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What’s the difference between choosing healthy embryos and picking a baby’s eye color?

| | October 11, 2018

Blair and James are trying to start a family. Like many parents, they hope their future offspring will be healthy. They’d also like the baby to have blue eyes.

The couple, both 35, describe themselves as type-A personalities who research everything. When they decided to try for a baby, they looked into DNA testing to rule out disease-causing genetic mutations they might pass along to their child. Then they learned about a test that might help predict a future baby’s eye color.

[T]he notion that parents might someday select embryos based on what some deem as aesthetic preferences—a future child who is a certain height or good at sports or looks a certain way—raises challenging ethical questions. Perhaps, some ethicists argue, DNA testing will create a society that further values certain types of children more than others.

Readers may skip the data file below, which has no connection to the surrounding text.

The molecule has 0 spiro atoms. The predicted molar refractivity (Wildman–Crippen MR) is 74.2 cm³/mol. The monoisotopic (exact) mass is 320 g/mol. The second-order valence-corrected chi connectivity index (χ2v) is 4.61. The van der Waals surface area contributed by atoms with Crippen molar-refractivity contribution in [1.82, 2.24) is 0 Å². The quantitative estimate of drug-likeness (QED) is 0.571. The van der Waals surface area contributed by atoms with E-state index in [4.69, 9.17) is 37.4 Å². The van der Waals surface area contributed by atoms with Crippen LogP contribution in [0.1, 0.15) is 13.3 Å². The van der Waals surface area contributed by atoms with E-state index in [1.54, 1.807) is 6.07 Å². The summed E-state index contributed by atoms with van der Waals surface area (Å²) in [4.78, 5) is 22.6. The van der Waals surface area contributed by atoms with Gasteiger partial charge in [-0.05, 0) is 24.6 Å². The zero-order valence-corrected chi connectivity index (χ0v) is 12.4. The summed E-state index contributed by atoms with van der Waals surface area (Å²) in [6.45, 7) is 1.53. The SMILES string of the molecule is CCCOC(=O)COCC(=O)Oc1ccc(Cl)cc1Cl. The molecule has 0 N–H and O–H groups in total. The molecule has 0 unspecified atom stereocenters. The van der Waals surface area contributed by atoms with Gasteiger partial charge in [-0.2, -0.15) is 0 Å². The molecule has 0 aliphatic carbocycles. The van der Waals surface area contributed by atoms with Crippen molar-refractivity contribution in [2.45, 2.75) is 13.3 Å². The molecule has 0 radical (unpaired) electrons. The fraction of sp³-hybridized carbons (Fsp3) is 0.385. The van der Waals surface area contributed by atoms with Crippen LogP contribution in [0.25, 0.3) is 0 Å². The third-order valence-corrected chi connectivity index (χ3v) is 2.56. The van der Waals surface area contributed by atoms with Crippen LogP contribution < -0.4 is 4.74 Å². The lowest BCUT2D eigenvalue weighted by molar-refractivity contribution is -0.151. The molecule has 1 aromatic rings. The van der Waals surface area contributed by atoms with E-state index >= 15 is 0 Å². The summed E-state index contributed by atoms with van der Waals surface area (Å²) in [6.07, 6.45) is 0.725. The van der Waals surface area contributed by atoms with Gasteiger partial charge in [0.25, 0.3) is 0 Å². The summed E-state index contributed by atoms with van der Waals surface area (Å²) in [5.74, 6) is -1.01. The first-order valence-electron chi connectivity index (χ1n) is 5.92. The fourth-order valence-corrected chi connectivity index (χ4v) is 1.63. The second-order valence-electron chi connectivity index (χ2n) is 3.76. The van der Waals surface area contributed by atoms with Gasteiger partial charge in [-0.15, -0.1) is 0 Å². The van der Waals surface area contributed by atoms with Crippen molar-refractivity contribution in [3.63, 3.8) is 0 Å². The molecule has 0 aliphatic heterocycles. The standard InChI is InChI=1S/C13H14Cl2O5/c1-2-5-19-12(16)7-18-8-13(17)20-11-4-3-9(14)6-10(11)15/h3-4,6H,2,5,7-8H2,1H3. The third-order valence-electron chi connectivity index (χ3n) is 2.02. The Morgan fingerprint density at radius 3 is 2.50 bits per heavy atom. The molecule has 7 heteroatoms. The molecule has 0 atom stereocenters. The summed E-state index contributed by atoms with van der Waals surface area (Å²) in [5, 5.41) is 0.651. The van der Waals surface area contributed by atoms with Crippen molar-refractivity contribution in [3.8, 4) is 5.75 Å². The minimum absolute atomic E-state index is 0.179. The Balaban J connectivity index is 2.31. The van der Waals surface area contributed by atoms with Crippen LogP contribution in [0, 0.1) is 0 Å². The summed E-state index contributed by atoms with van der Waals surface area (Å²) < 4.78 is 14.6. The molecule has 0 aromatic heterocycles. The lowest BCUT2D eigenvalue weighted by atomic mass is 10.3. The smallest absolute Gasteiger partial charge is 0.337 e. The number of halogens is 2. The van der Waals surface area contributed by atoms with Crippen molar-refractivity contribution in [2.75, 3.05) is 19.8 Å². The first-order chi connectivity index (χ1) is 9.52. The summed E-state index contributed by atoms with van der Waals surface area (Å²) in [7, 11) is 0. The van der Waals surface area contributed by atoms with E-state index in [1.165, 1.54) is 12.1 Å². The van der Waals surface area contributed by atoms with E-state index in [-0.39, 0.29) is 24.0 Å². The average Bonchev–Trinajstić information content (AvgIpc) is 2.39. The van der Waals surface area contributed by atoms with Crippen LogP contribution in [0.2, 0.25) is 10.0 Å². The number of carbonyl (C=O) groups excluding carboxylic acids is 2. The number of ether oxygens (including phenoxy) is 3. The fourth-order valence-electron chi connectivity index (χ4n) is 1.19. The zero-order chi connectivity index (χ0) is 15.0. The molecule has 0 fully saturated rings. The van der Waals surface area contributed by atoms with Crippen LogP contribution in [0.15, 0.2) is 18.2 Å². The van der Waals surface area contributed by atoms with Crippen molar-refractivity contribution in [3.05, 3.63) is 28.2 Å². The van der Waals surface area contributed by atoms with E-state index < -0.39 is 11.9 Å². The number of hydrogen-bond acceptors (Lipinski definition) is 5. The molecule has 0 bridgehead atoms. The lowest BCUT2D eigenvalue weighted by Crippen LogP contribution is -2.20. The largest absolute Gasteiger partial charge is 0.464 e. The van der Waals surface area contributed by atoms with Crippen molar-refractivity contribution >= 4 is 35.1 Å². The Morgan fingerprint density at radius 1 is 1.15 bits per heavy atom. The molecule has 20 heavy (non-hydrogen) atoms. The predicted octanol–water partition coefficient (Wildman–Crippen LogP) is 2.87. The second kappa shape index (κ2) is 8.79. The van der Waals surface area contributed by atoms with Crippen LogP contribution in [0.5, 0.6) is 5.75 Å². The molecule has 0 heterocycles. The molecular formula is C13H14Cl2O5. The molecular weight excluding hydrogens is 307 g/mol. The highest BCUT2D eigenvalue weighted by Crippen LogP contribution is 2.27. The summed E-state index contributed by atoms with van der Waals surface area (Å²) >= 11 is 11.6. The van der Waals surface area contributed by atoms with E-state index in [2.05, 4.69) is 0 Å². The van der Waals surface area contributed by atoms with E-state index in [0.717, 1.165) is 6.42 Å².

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Based on the results of the testing, [Dr. Jeffrey Steinberg] says, “You absolutely can make a blue-eyed baby.” The doctors say that they estimate that in a group of five of their embryos, one is likely to have blue eyes.

Once you start looking at an embryo to rule out diseases, [James] says, what’s one more thing like eye color?

“You are there already,” he says.

Read full, original post: Is It Ethical to Choose Your Baby’s Eye Color?

The GLP aggregated and excerpted this article to reflect the diversity of news, opinion, and analysis. Click the link above to read the full, original article.
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